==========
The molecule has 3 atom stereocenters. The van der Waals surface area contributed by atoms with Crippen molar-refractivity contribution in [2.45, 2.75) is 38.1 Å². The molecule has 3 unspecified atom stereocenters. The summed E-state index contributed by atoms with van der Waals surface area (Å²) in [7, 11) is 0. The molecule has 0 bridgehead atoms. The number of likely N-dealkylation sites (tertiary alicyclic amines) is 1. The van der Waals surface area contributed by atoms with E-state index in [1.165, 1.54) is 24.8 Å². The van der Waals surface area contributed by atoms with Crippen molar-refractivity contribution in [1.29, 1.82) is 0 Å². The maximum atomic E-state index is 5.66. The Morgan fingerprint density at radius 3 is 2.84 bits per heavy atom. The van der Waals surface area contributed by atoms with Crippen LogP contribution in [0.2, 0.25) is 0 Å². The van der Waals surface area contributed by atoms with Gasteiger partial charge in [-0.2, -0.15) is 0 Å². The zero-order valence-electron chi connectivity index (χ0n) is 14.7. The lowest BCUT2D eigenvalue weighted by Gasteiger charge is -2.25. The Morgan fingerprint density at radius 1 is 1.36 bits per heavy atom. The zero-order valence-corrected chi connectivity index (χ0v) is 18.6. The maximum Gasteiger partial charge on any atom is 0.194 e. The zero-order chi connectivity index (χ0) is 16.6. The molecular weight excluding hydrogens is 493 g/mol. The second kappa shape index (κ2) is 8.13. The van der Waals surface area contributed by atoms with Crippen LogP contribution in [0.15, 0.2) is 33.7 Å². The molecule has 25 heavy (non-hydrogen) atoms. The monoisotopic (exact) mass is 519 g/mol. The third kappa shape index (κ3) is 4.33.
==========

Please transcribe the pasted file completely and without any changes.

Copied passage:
The molecule has 3 atom stereocenters. The van der Waals surface area contributed by atoms with Crippen molar-refractivity contribution in [2.45, 2.75) is 38.1 Å². The molecule has 3 unspecified atom stereocenters. The summed E-state index contributed by atoms with van der Waals surface area (Å²) in [7, 11) is 0. The molecule has 0 bridgehead atoms. The number of likely N-dealkylation sites (tertiary alicyclic amines) is 1. The van der Waals surface area contributed by atoms with E-state index in [1.165, 1.54) is 24.8 Å². The van der Waals surface area contributed by atoms with Crippen molar-refractivity contribution in [1.29, 1.82) is 0 Å². The maximum atomic E-state index is 5.66. The Morgan fingerprint density at radius 3 is 2.84 bits per heavy atom. The van der Waals surface area contributed by atoms with Crippen LogP contribution in [0.2, 0.25) is 0 Å². The van der Waals surface area contributed by atoms with Gasteiger partial charge in [-0.2, -0.15) is 0 Å². The zero-order valence-electron chi connectivity index (χ0n) is 14.7. The lowest BCUT2D eigenvalue weighted by Gasteiger charge is -2.25. The Morgan fingerprint density at radius 1 is 1.36 bits per heavy atom. The zero-order valence-corrected chi connectivity index (χ0v) is 18.6. The maximum Gasteiger partial charge on any atom is 0.194 e. The zero-order chi connectivity index (χ0) is 16.6. The molecular weight excluding hydrogens is 493 g/mol. The second kappa shape index (κ2) is 8.13. The van der Waals surface area contributed by atoms with Crippen LogP contribution in [0.15, 0.2) is 33.7 Å². The molecule has 25 heavy (non-hydrogen) atoms. The monoisotopic (exact) mass is 519 g/mol. The third kappa shape index (κ3) is 4.33.